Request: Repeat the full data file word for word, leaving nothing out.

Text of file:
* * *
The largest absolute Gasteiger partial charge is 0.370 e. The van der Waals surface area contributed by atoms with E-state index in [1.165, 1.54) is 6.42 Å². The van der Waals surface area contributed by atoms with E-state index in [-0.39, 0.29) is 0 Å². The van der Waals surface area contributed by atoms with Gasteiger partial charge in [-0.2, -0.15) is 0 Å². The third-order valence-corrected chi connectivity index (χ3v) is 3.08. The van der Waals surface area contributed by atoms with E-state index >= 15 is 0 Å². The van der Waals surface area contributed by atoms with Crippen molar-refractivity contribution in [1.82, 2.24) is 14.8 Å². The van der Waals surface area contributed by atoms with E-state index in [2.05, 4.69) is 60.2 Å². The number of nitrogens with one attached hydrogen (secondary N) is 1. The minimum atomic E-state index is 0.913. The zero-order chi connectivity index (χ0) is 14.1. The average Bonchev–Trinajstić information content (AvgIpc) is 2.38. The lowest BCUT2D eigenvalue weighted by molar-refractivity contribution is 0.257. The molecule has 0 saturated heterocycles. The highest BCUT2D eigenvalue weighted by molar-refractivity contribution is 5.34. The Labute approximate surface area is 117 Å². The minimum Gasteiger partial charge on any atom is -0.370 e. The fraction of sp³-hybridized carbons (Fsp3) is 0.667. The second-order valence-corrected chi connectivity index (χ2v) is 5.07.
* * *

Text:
The largest absolute Gasteiger partial charge is 0.370 e. The van der Waals surface area contributed by atoms with E-state index in [1.165, 1.54) is 6.42 Å². The van der Waals surface area contributed by atoms with E-state index in [-0.39, 0.29) is 0 Å². The van der Waals surface area contributed by atoms with Gasteiger partial charge in [-0.2, -0.15) is 0 Å². The third-order valence-corrected chi connectivity index (χ3v) is 3.08. The van der Waals surface area contributed by atoms with E-state index >= 15 is 0 Å². The van der Waals surface area contributed by atoms with Crippen molar-refractivity contribution in [1.82, 2.24) is 14.8 Å². The van der Waals surface area contributed by atoms with E-state index in [2.05, 4.69) is 60.2 Å². The number of nitrogens with one attached hydrogen (secondary N) is 1. The minimum atomic E-state index is 0.913. The zero-order chi connectivity index (χ0) is 14.1. The average Bonchev–Trinajstić information content (AvgIpc) is 2.38. The lowest BCUT2D eigenvalue weighted by molar-refractivity contribution is 0.257. The molecule has 0 saturated heterocycles. The highest BCUT2D eigenvalue weighted by molar-refractivity contribution is 5.34. The Labute approximate surface area is 117 Å². The minimum Gasteiger partial charge on any atom is -0.370 e. The fraction of sp³-hybridized carbons (Fsp3) is 0.667. The second-order valence-corrected chi connectivity index (χ2v) is 5.07.